I had seen this production in 1992, I believe. The production was by John Dexter, designed by William Dudley. My strongest memory of seeing the show at that time was the chorus "Now is the moment", when the entire cast girds their loins for a battle against a French ship within its sights (the setting is 1797, when, quel surprise!, the British were fighting the French), and the pre-Lepage machinery (which worked flawlessly **cough cough**) caused the expandable HMS Indomitable, like a current-day toy space ship/race car/Malibu Barbie beach house, to expand to its fullest extent in the largest nautical erection you will see this side of the USS Intrepid Museum.
|Daszak, Gunn, Croft|
Photo by Ken Howard
© 2012 The Metropolitan Opera.
The performance itself, you ask? Honestly, the singing and acting in all cases were so fine that I actually spent more time thinking about the story, the symbolism, the music. I wished I had a score* and had studied it deeply. (Frankly, I wished I had the vocal and acting chops to sing the role of Captain Vere!) I was so focused on the Iago/Scarpia archetype in Claggart (I wouldn't have been surprised had he sung "Billy, mi fai dimenticare Iddio" at the end of his soliloquy), the Pontius Pilate archetype of Vere (ditto Pilate's Dream from Jesus Christ Superstar), and the Christ-like archetype of Billy. Vere's struggle between the duty he has loved and served all his life and the longing to save Billy is the central conflict of the opera.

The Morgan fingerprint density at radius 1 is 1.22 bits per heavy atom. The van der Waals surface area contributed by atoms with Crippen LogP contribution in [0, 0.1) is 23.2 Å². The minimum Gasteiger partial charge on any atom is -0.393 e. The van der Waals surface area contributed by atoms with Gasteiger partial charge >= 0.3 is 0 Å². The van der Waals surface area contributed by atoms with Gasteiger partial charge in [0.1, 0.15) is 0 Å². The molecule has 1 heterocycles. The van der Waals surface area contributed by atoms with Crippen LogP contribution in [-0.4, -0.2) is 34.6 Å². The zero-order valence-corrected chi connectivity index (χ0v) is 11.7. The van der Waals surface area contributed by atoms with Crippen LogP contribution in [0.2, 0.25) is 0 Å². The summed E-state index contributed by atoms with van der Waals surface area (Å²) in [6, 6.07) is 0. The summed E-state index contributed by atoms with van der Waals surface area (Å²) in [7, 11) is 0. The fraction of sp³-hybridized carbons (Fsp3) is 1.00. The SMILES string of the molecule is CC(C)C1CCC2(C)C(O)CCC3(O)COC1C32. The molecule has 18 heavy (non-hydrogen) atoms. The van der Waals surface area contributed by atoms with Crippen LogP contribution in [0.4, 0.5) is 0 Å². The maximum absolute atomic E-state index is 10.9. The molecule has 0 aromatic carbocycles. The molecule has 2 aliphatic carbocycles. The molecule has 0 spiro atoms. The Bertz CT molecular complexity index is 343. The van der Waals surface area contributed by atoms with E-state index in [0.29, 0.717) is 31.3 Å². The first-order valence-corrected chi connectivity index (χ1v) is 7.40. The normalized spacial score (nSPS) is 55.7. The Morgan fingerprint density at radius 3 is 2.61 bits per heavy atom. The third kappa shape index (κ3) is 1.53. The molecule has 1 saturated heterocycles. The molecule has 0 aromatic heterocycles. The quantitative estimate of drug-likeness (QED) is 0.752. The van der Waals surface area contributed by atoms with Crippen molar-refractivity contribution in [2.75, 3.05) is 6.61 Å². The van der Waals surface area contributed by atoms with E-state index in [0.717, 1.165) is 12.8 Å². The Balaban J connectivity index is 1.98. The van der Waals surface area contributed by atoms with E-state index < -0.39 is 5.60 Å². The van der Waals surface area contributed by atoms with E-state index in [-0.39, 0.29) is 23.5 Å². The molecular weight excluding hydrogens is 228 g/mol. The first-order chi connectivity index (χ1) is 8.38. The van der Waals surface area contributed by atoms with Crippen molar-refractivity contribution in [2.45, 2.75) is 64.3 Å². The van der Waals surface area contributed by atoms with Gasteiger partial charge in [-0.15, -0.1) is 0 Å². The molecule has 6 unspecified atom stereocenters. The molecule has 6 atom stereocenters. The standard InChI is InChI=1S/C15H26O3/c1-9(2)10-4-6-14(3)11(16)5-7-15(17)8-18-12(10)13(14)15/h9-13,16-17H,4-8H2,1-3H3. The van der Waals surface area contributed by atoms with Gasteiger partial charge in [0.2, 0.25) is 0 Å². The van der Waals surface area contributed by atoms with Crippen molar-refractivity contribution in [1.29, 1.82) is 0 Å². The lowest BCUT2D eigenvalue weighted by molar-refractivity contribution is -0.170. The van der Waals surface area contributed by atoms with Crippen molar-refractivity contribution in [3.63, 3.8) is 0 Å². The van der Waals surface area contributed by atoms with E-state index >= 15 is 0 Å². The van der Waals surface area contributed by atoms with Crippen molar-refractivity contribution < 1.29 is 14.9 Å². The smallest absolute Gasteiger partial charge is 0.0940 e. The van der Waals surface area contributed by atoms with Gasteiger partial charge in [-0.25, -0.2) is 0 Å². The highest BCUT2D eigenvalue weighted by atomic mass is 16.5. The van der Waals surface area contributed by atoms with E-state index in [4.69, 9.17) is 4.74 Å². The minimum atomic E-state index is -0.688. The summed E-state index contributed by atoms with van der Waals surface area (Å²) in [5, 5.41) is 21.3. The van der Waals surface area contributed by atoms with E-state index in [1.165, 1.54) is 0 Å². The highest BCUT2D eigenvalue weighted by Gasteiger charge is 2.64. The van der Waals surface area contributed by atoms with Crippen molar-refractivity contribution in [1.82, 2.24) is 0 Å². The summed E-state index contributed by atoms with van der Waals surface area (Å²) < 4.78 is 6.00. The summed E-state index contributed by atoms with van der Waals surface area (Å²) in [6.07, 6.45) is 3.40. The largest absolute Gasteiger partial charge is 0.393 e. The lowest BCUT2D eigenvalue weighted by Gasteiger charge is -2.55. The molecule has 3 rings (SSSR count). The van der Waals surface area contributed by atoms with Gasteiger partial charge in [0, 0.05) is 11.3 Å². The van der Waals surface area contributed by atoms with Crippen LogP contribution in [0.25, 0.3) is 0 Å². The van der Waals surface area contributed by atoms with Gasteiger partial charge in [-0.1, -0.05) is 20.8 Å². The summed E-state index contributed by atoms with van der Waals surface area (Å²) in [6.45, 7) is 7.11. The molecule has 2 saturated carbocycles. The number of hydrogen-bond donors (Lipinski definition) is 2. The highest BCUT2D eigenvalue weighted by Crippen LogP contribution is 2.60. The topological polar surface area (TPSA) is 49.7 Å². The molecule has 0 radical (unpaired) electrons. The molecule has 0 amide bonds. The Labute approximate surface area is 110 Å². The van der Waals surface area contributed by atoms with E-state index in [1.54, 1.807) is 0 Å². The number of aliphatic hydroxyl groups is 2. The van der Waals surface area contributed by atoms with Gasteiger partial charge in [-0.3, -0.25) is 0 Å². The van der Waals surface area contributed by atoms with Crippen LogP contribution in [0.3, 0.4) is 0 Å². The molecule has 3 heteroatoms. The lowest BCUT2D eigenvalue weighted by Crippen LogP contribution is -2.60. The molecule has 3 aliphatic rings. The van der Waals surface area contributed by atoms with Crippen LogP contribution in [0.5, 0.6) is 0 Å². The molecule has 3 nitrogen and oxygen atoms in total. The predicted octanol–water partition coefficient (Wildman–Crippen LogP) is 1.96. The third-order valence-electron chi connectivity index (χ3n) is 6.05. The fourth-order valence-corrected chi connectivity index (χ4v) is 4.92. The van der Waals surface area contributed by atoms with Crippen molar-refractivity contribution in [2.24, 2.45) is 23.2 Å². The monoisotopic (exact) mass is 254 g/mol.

|John Daszak as Captain Vere|
NY Times photo by Chang W. Lee
It's not easy to keep track of the smaller roles. I have written in glowing terms before about the handsome Elliot Madore, and he again impressed as The Novice's Friend. (Is that how the poor lad is forced to list it on his resume?) The Novice himself was portrayed with a light, plaintive vocal quality and a palpable misery by Keith Jameson. The three officers Mr. Flint, Mr. Redburn and Lieutenant Ratcliffe (or as I like to call them, Patty, Maxine and Laverne) were nobly portrayed by Kyle Ketelson, Dwayne Croft and Ryan McKinny. Squeak, Mr. Claggart's henchman, was squeaked by Scott Scully. Met veterans Allan Glassman and John Cheek deserve praise for their portrayals of Red Whiskers, an impressed man, and Dansker, and older, wiser seaman.
Once again, the Metropolitan Opera Chorus deserves accolades as passionate as anyone else on stage--much more passionate than some I've seen on that stage. The men of the chorus, along with supplemental members and boys of the children's chorus, gave a stunning performance of Mr. Britten's challenging music. The Metropolitan Opera Orchestra, under the aforementioned David Robertson, also met the extremely high standard we have come to expect from them.
I was delighted to run into dear Lucy, who posted her impressions about the opera before I did. Paul also posted his before I did. Glad to finally read them, now that I've finished this, and see that we all have similar opinions about the performance and production.
*Did you know the piano-vocal score retails for for over $100?! Sheesh!